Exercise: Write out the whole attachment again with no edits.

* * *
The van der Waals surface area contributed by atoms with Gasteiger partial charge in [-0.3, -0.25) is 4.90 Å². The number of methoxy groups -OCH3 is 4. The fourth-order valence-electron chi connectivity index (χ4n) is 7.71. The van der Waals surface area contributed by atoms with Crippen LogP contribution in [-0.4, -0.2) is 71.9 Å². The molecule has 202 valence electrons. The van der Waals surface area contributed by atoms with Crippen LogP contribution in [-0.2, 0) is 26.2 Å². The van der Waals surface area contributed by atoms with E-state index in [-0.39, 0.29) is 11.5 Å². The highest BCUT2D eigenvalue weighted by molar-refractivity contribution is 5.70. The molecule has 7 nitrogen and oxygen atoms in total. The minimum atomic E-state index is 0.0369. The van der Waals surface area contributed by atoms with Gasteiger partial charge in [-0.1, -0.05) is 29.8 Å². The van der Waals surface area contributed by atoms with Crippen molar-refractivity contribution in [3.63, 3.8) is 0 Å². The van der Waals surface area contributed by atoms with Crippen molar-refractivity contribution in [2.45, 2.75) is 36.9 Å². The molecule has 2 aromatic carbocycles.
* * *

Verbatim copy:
The van der Waals surface area contributed by atoms with Gasteiger partial charge in [-0.3, -0.25) is 4.90 Å². The number of methoxy groups -OCH3 is 4. The fourth-order valence-electron chi connectivity index (χ4n) is 7.71. The van der Waals surface area contributed by atoms with Crippen LogP contribution in [-0.4, -0.2) is 71.9 Å². The molecule has 202 valence electrons. The van der Waals surface area contributed by atoms with Crippen LogP contribution in [-0.2, 0) is 26.2 Å². The van der Waals surface area contributed by atoms with E-state index in [-0.39, 0.29) is 11.5 Å². The highest BCUT2D eigenvalue weighted by molar-refractivity contribution is 5.70. The molecule has 7 nitrogen and oxygen atoms in total. The minimum atomic E-state index is 0.0369. The van der Waals surface area contributed by atoms with Gasteiger partial charge in [-0.1, -0.05) is 29.8 Å². The van der Waals surface area contributed by atoms with Crippen molar-refractivity contribution in [3.63, 3.8) is 0 Å². The van der Waals surface area contributed by atoms with Crippen molar-refractivity contribution in [2.45, 2.75) is 36.9 Å². The molecule has 2 aromatic carbocycles.